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Oregon State Brings Smart Sensors to Accessible Parking

Oregon State University has started using smart parking technology to provide automated, real-time data on the availability of accessible parking campuswide through mobile devices.

The Corvallis, OR-based institution is using Streetline's free Parker app (available for Android and iOS) to make real-time parking data available to students, employees, and visitors. According to OSU, over the winter break, the university installed sensors specifically in accessible parking spaces for two purposes: first, to help motorists find accessible spaces more easily; second, to help campus staff monitor accessible parking to ensure such parking is available whenever it's needed.

Screen shots of the free Parker app (Android version) showing Oregon State Universitys parking lots and available spots. The shot on the left shows the location of lots and garages; the shot on the right displays data about the lot and the available spots, including the number of accessible parking spots currently available.
Screen shots of the free Parker app (Android version) showing Oregon State University's parking lots and available spots. The shot on the left shows the location of lots and garages; the shot on the right displays data about the lot and the available spots, including the number of accessible parking spots currently available.

"At Oregon State we value diversity, and this project demonstrates our commitment to providing access for individuals of all ages and abilities," said Jennifer Gossett, OSU disability access services coordinator, in a statement issued by the university. "This technology will also benefit all commuters to campus who will now have access to an interactive map and parking information through their smartphone devices and the web."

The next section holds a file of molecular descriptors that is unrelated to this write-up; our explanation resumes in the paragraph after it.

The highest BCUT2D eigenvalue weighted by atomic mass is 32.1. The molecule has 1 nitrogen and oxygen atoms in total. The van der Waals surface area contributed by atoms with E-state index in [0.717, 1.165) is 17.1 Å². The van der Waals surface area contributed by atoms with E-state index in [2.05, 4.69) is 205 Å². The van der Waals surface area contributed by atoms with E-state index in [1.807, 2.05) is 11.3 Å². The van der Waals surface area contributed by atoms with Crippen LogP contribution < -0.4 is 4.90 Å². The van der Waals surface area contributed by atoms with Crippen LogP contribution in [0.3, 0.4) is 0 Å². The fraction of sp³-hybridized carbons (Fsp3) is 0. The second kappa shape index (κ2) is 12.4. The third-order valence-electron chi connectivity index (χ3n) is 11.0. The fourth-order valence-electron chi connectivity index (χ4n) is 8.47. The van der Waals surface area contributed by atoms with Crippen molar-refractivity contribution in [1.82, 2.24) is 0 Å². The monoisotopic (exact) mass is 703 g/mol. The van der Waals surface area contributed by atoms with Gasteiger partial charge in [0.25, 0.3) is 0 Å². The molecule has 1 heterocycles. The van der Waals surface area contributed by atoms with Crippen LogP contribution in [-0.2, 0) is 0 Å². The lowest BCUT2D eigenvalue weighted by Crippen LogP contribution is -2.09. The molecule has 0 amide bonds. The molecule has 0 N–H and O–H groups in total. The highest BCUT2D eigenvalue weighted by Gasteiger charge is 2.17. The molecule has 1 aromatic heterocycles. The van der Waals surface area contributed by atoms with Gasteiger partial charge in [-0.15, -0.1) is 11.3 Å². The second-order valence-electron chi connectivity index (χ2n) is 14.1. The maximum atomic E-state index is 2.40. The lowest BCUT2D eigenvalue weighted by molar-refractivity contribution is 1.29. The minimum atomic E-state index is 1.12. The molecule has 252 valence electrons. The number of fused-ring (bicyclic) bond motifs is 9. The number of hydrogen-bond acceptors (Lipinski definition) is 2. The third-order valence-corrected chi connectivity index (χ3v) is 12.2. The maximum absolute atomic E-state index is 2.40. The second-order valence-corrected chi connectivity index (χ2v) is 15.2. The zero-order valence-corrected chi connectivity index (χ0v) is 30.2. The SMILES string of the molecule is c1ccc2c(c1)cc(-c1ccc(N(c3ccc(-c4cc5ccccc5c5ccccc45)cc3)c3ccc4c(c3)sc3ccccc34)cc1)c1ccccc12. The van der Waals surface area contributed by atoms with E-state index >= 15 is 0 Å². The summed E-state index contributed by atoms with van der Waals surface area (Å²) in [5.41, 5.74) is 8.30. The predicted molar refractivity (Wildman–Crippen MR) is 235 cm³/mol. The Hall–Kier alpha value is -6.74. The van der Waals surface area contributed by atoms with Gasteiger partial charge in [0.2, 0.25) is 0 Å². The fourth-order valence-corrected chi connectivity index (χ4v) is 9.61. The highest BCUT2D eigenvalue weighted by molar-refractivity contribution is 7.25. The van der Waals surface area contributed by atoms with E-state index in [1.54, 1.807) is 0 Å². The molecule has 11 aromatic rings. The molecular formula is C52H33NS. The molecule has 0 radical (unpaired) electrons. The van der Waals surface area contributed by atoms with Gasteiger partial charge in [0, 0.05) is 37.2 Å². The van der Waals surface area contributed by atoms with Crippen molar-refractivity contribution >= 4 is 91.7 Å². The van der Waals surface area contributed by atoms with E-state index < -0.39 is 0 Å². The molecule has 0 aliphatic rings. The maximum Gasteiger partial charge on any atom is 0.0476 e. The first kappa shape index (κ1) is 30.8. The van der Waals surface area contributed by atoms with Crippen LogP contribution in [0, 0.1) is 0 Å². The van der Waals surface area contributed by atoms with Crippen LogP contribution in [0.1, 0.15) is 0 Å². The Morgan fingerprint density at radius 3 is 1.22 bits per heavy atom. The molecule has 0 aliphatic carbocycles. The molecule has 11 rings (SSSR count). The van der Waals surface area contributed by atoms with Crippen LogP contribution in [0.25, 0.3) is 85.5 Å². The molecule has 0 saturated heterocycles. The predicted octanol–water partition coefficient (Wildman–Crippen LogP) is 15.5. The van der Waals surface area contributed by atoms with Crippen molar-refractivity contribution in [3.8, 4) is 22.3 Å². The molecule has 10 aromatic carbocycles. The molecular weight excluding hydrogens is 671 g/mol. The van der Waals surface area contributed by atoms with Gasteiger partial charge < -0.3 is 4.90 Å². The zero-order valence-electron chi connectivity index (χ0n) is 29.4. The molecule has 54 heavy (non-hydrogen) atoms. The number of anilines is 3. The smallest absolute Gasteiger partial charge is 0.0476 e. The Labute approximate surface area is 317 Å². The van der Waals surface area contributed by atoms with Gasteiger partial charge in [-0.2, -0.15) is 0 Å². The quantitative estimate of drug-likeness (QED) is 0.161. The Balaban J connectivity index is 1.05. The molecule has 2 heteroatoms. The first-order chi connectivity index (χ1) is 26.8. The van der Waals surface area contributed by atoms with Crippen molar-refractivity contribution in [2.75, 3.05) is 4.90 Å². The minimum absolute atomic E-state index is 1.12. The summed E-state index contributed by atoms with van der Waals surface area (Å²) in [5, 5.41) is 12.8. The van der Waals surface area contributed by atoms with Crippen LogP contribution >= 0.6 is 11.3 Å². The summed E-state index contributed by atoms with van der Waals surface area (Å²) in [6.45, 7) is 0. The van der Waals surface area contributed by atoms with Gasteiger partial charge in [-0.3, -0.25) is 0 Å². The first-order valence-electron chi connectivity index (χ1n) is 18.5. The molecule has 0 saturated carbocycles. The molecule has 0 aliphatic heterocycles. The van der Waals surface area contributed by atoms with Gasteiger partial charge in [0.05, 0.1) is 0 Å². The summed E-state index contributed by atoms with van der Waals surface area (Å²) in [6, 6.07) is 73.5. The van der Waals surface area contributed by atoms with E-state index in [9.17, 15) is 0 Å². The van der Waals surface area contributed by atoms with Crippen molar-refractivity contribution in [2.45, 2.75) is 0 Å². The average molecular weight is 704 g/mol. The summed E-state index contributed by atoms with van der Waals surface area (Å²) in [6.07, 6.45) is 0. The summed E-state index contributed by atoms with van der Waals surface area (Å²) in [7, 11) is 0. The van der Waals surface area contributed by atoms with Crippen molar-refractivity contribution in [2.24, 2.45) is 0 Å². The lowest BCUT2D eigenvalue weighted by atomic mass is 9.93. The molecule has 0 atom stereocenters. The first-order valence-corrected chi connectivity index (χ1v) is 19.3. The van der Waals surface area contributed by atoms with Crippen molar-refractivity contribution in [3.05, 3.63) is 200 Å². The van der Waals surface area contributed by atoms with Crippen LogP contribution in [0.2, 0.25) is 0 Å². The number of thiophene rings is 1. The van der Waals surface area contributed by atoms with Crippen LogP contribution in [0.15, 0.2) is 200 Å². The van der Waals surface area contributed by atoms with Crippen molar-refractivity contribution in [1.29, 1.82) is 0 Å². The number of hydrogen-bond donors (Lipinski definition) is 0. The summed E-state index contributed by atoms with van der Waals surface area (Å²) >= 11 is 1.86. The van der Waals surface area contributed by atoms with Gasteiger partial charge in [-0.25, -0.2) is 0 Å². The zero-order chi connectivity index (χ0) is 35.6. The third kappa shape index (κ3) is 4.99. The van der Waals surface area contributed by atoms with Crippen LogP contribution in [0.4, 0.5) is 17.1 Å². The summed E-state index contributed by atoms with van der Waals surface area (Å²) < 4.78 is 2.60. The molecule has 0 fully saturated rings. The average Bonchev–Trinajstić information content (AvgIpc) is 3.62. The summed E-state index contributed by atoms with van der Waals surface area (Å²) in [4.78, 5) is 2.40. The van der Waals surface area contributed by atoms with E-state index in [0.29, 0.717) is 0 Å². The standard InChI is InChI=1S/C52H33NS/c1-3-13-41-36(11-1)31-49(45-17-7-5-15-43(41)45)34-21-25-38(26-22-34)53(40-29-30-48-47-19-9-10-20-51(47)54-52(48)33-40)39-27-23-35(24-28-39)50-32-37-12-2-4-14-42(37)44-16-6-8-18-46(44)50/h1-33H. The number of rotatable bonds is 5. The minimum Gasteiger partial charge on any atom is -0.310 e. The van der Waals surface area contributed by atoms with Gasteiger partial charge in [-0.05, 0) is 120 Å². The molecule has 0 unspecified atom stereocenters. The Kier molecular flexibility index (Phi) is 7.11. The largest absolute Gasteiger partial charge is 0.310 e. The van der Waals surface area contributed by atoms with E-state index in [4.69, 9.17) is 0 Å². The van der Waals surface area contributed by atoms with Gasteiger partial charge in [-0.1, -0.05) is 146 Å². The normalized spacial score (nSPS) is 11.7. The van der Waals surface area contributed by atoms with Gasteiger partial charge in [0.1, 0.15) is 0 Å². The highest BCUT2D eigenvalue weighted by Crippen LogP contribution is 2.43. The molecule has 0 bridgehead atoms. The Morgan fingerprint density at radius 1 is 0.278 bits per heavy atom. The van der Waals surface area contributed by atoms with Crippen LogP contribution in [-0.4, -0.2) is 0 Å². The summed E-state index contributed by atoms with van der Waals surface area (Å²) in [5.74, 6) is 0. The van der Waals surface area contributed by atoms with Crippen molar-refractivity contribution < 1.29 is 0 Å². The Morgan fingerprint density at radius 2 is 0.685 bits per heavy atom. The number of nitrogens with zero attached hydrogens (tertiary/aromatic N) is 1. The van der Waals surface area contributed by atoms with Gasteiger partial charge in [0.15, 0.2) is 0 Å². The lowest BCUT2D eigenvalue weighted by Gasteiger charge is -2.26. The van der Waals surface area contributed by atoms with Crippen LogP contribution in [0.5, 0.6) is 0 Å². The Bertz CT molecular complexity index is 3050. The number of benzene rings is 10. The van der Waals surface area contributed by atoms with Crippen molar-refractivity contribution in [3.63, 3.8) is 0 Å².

The smart sensors are installed exclusively in accessible parking spaces, making OSU's implementation unique, according to the university. (Other institutions use the sensors in both accessible and non-accessible parking spaces.) The sensors themselves are low-power wireless devices currently placed in 75 of the university's accessible spaces, covering 30 buildings.

Data on non-accessible spaces is shared with the public, but not using sensors. Instead, the university is updated the status of those spaces through Streetline's ParkEdge, a Web-based tool that lets institutions manage spaces; publish information on rates, hours, and locations; and manage reservations.

Oregon State University serves more than 26,000 students and offers 250 undergraduate and graduate degree programs through classroom instruction and another 30 through its online program, OSU Ecampus.

About the Author

David Nagel is the executive producer for 1105 Media's online K-12 and higher education publications and electronic newsletters. He can be reached at dnagel@1105media.com. He can now be followed on Twitter at http://twitter.com/THEJournalDave (K-12) or http://twitter.com/CampusTechDave (higher education). You can also connect with him on LinkedIn at http://www.linkedin.com/profile/view?id=10390192.

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